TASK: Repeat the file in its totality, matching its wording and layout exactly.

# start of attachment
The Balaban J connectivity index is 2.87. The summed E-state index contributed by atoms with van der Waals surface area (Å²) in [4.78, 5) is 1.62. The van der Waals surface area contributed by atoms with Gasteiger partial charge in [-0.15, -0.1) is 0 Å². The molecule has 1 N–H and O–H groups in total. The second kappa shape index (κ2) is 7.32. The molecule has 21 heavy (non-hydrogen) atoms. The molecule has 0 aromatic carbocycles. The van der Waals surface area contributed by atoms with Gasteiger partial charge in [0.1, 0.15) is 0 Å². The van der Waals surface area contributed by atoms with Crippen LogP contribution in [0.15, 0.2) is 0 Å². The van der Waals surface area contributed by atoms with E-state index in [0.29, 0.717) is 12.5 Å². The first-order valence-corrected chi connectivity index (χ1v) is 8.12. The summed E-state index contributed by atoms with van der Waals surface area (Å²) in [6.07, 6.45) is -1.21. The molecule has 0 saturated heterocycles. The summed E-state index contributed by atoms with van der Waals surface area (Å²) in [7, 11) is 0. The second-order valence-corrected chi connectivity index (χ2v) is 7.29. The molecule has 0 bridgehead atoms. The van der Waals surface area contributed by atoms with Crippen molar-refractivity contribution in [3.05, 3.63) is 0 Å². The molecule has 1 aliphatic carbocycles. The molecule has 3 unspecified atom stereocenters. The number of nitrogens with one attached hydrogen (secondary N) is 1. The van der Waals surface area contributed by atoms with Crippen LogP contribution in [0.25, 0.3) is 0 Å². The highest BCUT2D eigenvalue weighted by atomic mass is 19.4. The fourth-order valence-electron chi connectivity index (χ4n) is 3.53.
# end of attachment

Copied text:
The Balaban J connectivity index is 2.87. The summed E-state index contributed by atoms with van der Waals surface area (Å²) in [4.78, 5) is 1.62. The van der Waals surface area contributed by atoms with Gasteiger partial charge in [-0.15, -0.1) is 0 Å². The molecule has 1 N–H and O–H groups in total. The second kappa shape index (κ2) is 7.32. The molecule has 21 heavy (non-hydrogen) atoms. The molecule has 0 aromatic carbocycles. The van der Waals surface area contributed by atoms with Gasteiger partial charge in [0.1, 0.15) is 0 Å². The van der Waals surface area contributed by atoms with Crippen LogP contribution in [0.15, 0.2) is 0 Å². The van der Waals surface area contributed by atoms with E-state index in [0.29, 0.717) is 12.5 Å². The first-order valence-corrected chi connectivity index (χ1v) is 8.12. The summed E-state index contributed by atoms with van der Waals surface area (Å²) in [6.07, 6.45) is -1.21. The molecule has 0 saturated heterocycles. The summed E-state index contributed by atoms with van der Waals surface area (Å²) in [7, 11) is 0. The second-order valence-corrected chi connectivity index (χ2v) is 7.29. The molecule has 0 bridgehead atoms. The van der Waals surface area contributed by atoms with Crippen molar-refractivity contribution in [3.05, 3.63) is 0 Å². The molecule has 1 aliphatic carbocycles. The molecule has 3 unspecified atom stereocenters. The number of nitrogens with one attached hydrogen (secondary N) is 1. The van der Waals surface area contributed by atoms with Crippen LogP contribution in [0.25, 0.3) is 0 Å². The highest BCUT2D eigenvalue weighted by atomic mass is 19.4. The fourth-order valence-electron chi connectivity index (χ4n) is 3.53.